Get ready for kindergarten and prekindergarten in Metro Schools
The time has come for Nashville families to prepare for a major milestone: the first day of school. This April, Nashville families can enroll their young children in school during the upcoming kindergarten enrollment and prekindergarten application periods. At the same time, Nashville itself is facing a major milestone as city leaders prepare to bring unprecedented collaboration and attention to early childhood education. Thanks to a generous federal grant, Metro Schools, the Mayor’s Office and many community partners are working to expand and improve pre-K across the board. “This is always such an exciting time for families, as they start preparing to send their little ones off to school for the first time,” said Director of Schools Dr. Jesse Register. “It is an exciting time for us, as well, because we are getting closer to a point where we can ensure every single child in Nashville is prepared for kindergarten, no matter where they come from. With more prekindergarten seats and the partnerships we have between the Mayor’s Office, United Way, Alignment Nashville and more, we are building a world-class early childhood education system in Nashville.”
Kindergarten Enrollment Week is April 6-10.
Families can visit any of the district’s 12 Enrollment Centers to fill out all required forms to enroll in kindergarten. It just takes three easy steps:
- Choose a school. Families can find their zoned schools through the ZoneFinder on MNPS.org or by calling Customer Service at (615) 259-INFO (4636). If they wish to apply for a school outside their zone, they can call Customer Service for details.
- Gather all required documents.
- A birth certificate or record of birth To be eligible, children must turn five years old on or before August 15, 2015.
- Up-to-date Tennessee Immunization Certificate This is available from the child’s doctor or at any Metro Public Health Clinic.
- Proof of a physical The physical must have been performed after August 5, 2014
- Proof of Davidson County residency This could be a utility bill, telephone, lease or homeowner policy
- Parent / Guardian photo ID
- Visit one of 12 Enrollment Centers located conveniently across Nashville.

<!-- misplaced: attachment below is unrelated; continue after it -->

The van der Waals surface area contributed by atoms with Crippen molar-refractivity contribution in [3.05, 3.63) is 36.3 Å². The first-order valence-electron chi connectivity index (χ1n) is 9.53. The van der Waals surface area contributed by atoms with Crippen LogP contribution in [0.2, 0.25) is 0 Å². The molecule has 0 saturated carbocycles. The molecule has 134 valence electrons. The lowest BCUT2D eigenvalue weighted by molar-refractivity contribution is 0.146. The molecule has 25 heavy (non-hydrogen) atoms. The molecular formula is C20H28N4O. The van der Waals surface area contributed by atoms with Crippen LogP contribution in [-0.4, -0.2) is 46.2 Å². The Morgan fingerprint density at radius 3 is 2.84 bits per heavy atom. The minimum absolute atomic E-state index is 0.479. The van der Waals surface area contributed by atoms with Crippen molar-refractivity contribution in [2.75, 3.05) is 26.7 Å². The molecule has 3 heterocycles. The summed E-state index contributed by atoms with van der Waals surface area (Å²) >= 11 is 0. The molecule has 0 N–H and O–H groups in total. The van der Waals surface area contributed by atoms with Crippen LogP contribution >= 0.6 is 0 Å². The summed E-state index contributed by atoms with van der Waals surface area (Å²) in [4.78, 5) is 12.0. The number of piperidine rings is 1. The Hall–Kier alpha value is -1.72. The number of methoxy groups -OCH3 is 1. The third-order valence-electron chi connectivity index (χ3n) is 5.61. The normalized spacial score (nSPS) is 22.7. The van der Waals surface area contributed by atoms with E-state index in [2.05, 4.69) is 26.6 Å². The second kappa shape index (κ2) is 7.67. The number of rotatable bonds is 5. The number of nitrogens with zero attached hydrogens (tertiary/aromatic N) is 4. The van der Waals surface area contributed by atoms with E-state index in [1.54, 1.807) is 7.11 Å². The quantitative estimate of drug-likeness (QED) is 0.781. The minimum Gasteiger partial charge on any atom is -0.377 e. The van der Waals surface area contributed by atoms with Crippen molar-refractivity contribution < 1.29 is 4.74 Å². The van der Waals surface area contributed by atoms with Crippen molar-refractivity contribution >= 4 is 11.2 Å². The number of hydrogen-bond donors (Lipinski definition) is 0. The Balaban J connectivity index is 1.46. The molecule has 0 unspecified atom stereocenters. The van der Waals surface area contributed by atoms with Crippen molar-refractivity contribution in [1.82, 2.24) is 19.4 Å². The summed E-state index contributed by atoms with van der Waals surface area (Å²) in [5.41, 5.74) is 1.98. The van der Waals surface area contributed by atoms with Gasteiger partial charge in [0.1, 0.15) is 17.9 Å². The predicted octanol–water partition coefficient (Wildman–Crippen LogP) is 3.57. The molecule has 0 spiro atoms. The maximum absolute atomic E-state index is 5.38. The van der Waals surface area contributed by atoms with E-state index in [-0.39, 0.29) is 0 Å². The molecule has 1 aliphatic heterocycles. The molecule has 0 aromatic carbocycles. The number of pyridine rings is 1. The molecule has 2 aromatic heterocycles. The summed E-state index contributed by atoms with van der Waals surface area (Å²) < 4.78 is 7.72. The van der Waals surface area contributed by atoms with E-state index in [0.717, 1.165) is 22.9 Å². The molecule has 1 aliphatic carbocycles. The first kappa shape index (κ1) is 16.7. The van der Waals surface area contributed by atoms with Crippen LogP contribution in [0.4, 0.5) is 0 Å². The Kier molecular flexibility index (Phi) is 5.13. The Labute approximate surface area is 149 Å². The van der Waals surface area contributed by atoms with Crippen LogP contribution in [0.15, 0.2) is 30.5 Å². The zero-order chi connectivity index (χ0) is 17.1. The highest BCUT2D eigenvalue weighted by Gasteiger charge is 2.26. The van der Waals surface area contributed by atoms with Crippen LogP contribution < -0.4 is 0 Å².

All students entering kindergarten for the first time must enroll, regardless of enrollment in prekindergarten or having completed the Optional Schools Application last fall. Families who speak a language other than English at home must enroll at the Office of English Learners, 615 Fessey Park Road, 37204.
Prekindergarten Application Week is April 20-24.
Nashville families have more pre-K opportunities to choose from then ever before thanks to the continued expansion of pre-K seats in Nashville. There are diverse offerings for every family in every neighborhood. To make the many different offerings easier to navigate, metro Schools has developed the Pre-K Program Guide (also available en español) to help parents find just the right fit for their families. The Pre-K Program Guide is available at elementary schools and several other locations throughout the community.
Pre-K applications will also be available at the 12 Enrollment Centers, as well as Ross Early Center, Bordeaux Early Learning Center and the Customer Service Center at Central Office. Pre-K applicants need to come prepared with a birth certificate or record of birth, a parent/guardian photo ID and proof of residency. The deadline for submitting pre-K applications is April 24 at 3:30 p.m. Applications received before the deadline will be included in the pre-K selection process for enrollment. Applications received after the deadline will be added to the ends of applicable waitlists.